It is not enough to say that Jesus, or the apostles, took over the whole framework of apocalyptic eschatology, and that Jesus thought of himself as the "Son of Man" described in the Book of Enoch, or that he claimed in so many words to be the Jewish Messiah but gave the concept a different meaning or content than any current Jewish interpretation gave to it. For it is all too clear that at least some phases of the Christian interpretation reflect later Christian experience and speculation rather than the teaching of Jesus himself. What needs to be shown is not a mere filiation of concepts or the use of words, but the religious value men found in the concepts, the religious meaning they undertook to set forth in the words. For the religious and ethical significance of the Christian faith -- and that is its relevance today, as it was in apostolic days -- is something more than even the highest categories of apocalyptic speculation could set forth. Men used these terms in describing Jesus only because they were the highest categories then available, though in the end they proved inadequate and the church eventually either left them behind or totally transformed them; what is everlastingly important is not the fact that these terms were once used, but the motive that led to their use -- for that motive is still alive at the heart of all Christian faith and endeavor.
Moreover, the problem of primitive Christianity is not to account for early Christian messianism -- for there was enough of that element in ancient Judaism, after the second century before Christ -- but to explain why Christianity survived when other messianic movements came to nothing and disappeared. What was different and distinctive about it? Was it its social emphasis? Its religious quality? Its ethics? It is not the apocalyptic messianism of the early church that needs to be explained; it is something deeper, what we may call the motivation in the use of this scheme of thought, something that not only outlasted messianism but helps to explain its use in the first place.
It is thoroughly relevant, then, to discuss the questions that are asked about the early Christian tradition: How did it originate? What was its earliest form? Was the gospel tradition influenced by a theological view later than Jesus? Were the Gospels -- even the earliest of them, the Gospel of Mark -- originally Aramaic writings, later translated into Greek? Can the gospel tradition be localized, as originating in Galilee or in Jerusalem? If so, did this affect the form of its transmission, with more emphasis upon some interests in one place, and upon others elsewhere? Was the Earliest Gospel influenced by Paul? Was it anti-Semitic in outlook? Was there anything about it that might be described as "social" in outlook, or was it purely individual? And does this affect our view of Jesus’ own teaching? All these questions are relevant, today as at other times, and some of them are more relevant today than ever before.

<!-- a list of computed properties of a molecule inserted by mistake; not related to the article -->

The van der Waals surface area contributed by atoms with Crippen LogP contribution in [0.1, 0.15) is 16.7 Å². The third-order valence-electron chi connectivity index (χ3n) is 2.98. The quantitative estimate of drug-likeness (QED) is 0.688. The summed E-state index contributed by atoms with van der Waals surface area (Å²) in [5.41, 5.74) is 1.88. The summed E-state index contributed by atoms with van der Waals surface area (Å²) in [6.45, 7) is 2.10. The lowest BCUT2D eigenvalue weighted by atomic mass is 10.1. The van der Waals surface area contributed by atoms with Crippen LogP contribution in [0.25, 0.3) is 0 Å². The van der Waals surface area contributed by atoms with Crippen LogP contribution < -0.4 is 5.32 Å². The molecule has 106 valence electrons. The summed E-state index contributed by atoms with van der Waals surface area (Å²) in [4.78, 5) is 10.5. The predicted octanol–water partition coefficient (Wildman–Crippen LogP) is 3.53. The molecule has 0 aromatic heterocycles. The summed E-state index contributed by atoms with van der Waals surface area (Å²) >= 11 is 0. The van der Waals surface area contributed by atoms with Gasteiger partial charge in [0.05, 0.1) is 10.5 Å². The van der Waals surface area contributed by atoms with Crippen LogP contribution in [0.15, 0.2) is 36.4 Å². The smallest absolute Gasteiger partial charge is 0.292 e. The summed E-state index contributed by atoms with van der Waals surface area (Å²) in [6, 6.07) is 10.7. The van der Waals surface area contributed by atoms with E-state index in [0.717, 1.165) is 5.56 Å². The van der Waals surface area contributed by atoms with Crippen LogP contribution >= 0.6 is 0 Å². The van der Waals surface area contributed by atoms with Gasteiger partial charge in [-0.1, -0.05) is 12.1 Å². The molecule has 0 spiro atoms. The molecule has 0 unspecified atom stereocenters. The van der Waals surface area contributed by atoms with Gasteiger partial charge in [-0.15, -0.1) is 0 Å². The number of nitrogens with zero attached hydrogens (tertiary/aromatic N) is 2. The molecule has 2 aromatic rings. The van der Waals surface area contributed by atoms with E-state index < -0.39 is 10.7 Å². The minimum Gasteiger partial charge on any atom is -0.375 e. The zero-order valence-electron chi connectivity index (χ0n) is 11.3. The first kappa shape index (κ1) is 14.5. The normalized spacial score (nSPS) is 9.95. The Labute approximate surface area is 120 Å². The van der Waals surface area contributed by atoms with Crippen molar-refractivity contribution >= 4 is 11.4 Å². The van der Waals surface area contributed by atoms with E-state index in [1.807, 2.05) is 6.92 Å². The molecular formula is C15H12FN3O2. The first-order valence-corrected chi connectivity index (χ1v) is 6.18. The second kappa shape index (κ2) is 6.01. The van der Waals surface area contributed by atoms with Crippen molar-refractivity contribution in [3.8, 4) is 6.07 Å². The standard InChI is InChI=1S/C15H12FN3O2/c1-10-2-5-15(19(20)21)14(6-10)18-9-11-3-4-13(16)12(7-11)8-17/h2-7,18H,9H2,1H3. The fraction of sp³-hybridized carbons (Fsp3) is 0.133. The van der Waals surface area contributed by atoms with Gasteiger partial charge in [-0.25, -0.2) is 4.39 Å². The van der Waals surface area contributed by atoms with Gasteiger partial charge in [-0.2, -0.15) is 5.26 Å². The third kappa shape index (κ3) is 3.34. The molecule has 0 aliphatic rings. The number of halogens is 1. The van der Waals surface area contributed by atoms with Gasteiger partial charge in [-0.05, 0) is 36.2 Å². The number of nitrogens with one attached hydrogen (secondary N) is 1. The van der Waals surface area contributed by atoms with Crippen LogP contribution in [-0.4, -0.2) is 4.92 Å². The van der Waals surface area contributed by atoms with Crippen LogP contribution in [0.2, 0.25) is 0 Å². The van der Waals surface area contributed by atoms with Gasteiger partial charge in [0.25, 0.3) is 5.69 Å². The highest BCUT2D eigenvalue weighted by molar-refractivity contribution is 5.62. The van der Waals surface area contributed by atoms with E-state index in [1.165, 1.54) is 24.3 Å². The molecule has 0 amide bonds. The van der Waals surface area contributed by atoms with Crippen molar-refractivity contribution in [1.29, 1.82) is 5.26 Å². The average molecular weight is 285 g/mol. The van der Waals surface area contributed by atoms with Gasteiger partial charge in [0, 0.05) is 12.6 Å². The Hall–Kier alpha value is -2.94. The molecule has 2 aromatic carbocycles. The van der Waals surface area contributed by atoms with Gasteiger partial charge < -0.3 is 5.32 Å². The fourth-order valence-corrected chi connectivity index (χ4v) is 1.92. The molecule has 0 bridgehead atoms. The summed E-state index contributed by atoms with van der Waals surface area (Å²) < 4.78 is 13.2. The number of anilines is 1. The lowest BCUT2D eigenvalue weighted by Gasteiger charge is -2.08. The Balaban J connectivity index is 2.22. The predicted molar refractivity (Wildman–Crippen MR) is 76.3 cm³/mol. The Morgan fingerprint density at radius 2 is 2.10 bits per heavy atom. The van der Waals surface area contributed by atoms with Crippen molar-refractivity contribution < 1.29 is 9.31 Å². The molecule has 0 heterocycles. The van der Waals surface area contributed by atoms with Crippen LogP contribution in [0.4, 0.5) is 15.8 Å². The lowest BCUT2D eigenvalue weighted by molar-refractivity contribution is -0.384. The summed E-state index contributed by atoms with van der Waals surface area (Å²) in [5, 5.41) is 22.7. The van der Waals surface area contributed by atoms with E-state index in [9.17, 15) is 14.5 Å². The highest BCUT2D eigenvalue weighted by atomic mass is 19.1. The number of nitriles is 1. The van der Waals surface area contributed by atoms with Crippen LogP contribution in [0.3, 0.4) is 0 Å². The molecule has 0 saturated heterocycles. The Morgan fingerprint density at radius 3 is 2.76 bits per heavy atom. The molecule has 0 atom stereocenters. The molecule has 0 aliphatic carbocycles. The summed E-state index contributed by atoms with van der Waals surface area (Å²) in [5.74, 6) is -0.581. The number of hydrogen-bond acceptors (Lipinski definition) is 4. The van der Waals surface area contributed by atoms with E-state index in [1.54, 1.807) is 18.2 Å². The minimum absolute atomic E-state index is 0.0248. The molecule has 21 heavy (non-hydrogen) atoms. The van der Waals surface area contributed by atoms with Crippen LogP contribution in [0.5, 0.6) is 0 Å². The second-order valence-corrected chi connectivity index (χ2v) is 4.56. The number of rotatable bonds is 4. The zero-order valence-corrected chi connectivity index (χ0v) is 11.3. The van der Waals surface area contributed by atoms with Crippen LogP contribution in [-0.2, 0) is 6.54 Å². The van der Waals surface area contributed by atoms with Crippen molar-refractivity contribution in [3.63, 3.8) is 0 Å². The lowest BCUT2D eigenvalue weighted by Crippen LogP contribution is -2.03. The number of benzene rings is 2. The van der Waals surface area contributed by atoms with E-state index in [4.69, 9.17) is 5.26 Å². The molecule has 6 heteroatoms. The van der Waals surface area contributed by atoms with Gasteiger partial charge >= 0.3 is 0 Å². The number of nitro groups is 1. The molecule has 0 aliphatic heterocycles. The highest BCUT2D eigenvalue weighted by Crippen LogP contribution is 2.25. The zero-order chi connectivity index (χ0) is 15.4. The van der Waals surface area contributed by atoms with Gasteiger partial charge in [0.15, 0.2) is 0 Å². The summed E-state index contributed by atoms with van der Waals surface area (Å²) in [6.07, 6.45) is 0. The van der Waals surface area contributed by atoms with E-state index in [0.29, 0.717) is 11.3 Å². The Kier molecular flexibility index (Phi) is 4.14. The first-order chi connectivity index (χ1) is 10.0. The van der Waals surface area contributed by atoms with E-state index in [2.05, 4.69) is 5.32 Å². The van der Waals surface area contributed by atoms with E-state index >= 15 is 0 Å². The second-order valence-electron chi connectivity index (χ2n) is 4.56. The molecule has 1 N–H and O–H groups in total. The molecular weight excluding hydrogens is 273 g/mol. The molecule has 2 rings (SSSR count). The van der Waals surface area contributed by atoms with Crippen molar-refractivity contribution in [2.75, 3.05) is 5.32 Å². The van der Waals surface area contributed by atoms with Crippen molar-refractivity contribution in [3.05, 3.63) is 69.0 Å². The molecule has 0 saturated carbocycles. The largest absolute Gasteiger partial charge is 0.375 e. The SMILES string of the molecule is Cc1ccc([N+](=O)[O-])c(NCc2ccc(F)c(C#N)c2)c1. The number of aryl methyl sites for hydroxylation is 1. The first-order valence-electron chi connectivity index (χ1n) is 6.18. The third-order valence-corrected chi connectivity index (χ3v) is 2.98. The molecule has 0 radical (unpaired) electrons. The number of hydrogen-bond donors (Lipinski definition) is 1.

The present volume is really a collection of studies, and it might easily have grown to twice its size if other topics had been included: for example the miracle stories -- I should have liked to examine Alan Richardson’s new book on The Miracle-Stories of the Gospels (1942) -- or a fuller study of the so-called messianic consciousness of Jesus, the theory of interim ethics, the relation of eschatology and ethics in Jesus’ teachings -- see Professor Amos N. Wilder’s book on the subject, Eschatology and Ethics in the Teaching of Jesus (1939) -- the influence of the Old Testament upon the earliest interpretation of the life of Jesus -- see Professor David E. Adams’ new book, Man of God (1941), and Professor E. W. K. Mould’s The World-View of Jesus (1941) -- or sonic of the topics treated in the new volume of essays presented to Professor William Jackson Lowstuter, New Testament Studies (1942), edited by Professor Edwin Prince Booth. But no one book can cover everything, and perhaps the writer will readily be excused if he, a single author, does not try to say everything that is to be said on any one subject, or even everything that is in his own mind!
In general, the point of view of this volume is the same as that taken in my book The Growth of the Gospels (1933). A certain amount of repetition is unavoidable in discussing a variety of themes, especially in view of the limited data contained in the New Testament and the necessity of using the same data, and the inferences we may draw from them, in different combinations for different purposes. Moreover, as all teachers know, it is sometimes necessary to repeat, and often to underscore the obvious, if only to make clear the steps really involved in an argument. Assumptions of agreement upon unstated or undefined factors are often fatal; the risk of repetition is a less serious danger -- only the author will be blamed, while the argument, let us hope, will receive a more adequate consideration!